Recipe almost made store shelves
Melissa Gilbert’s Friday night poker buddies told her to go all in. She did, and it almost paid off.
Gilbert has always been the group’s chef but it took some convincing for her to join in at the table.
One Thanksgiving she realized there was no way she would have enough time to do the full-meal deal. Gilbert came up with “a faster, more easy version.” She wrapped turkey breasts, stuffing and cranberry sauce in bacon. It was fancier than a gigantic turkey, and it looked a lot like sushi.
“I took my experience of making sushi and laid out all the bacon out flat like seaweed. It was much easier and it still came out the same. I put bacon on everything, I’m a huge fan,” says Gilbert who claims to eat the meat daily. “I think bacon’s in my blood.”
The friends loved it.
They told the New West resident she should enter CBC’s Recipe to Riches competition, a show that finds recipes for the President’s Choice frozen food line.
“I actually make it in large quantities so you can throw it in the freezer and pull it out anytime,” says Gilbert.
Just for fun she sent it in.
“I wasn’t planning on going to the auditions until [the show’s producers] called me and said I should go,” says Gilbert.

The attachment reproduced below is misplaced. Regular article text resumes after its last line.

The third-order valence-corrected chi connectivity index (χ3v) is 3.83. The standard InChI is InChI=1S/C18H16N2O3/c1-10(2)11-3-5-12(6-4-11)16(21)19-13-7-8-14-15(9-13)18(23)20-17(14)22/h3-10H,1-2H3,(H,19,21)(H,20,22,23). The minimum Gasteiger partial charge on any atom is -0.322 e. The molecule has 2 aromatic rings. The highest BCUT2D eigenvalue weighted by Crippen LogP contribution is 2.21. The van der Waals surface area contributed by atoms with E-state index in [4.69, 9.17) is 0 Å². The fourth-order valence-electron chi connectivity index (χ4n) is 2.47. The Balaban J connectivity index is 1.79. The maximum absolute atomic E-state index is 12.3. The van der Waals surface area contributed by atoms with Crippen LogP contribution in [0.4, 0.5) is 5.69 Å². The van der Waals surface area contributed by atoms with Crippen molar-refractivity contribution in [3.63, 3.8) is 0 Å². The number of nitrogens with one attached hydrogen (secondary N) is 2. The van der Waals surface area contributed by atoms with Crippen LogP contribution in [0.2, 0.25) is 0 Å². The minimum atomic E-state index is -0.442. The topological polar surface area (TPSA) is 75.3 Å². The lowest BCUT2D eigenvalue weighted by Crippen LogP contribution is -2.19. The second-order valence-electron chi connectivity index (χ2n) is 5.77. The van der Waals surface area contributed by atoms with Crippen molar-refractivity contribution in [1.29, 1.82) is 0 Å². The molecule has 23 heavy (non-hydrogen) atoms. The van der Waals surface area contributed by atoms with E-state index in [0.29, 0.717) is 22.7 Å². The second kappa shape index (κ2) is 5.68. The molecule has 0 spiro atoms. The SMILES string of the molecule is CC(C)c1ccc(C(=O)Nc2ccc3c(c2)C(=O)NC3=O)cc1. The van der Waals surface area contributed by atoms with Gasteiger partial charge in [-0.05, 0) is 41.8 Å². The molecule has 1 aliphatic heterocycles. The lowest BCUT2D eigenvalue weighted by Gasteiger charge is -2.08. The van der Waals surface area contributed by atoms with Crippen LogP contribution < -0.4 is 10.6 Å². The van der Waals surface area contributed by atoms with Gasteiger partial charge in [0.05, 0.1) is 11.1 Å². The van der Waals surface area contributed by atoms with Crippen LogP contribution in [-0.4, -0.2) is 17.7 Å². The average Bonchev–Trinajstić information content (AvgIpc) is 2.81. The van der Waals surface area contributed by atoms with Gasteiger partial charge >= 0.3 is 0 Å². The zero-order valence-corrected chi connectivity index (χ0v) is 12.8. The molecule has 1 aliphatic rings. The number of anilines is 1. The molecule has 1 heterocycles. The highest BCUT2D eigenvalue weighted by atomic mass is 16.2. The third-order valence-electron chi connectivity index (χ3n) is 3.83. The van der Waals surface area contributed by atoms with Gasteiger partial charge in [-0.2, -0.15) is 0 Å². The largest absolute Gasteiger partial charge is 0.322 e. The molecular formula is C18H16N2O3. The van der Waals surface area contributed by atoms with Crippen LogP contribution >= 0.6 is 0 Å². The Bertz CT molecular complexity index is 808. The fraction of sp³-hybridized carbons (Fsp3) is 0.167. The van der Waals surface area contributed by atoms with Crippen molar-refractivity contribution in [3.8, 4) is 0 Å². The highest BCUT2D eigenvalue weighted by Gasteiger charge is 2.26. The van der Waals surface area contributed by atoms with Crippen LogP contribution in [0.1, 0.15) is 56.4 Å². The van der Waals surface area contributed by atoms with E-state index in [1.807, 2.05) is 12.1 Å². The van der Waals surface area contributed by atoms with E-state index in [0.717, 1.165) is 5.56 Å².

She put all her chips on the table and went for the big prize. “I definitely was all in for that one.”
The judges liked her “Great Canadian Turkey Dinner, Eh” so much they made her a finalist in the entrée category. But they told her she needed to find a quick, uniform way to assemble it. She had been wrapping the appetizer-sized pieces one bacon slice at a time. That wouldn’t cut it in a commercial kitchen.
But after a little trial and error, Gilbert found a way to crank out 300 entrées for the final on-air showdown in front of a national audience.
“I thought I was a deer caught in headlights the whole time. It was really intimidating and scary,” says Gilbert, 36. “But I think I’m over my fears of cameras with them pretty much in my face the whole time.”
The final showdown didn’t go as planned. It was to be outdoors with a Caribbean theme but the dancers didn’t show up which frustrated Gilbert. A torrential downpour didn’t help either, although it didn’t dampen her enthusiasm. “It was really exciting, extremely exciting.”
While she made the final two, she lost to Winslow Taylor’s Jammin’ Jamaican Lobster Bisque in the end. One judge said Gilbert’s idea wasn’t innovative enough, describing it as “looking in the rearview mirror.”
“The turkey dinner is so old world,” said judge Vikram Vij. “There’s nothing wrong with it, but cuisines should evolve.”
Taylor won $25,000 and will have his entrée on store shelves across Canada. He also advanced to the overall final. Gilbert got nothing for getting so close.
“That was pretty disappointing. But Winslow’s dish was phenomenal. It really was,” says Gilbert. “When we were in the kitchen the smell was making my mouth water, and he was so nice and so personable.”
Gilbert can continue to make her dish for family and friends but President’s Choice now owns the commercial recipe.
She intends to enter all six of the show’s categories next year.
“I still want to see something of mine in the stores. And I’m a real good cook, from what I hear.”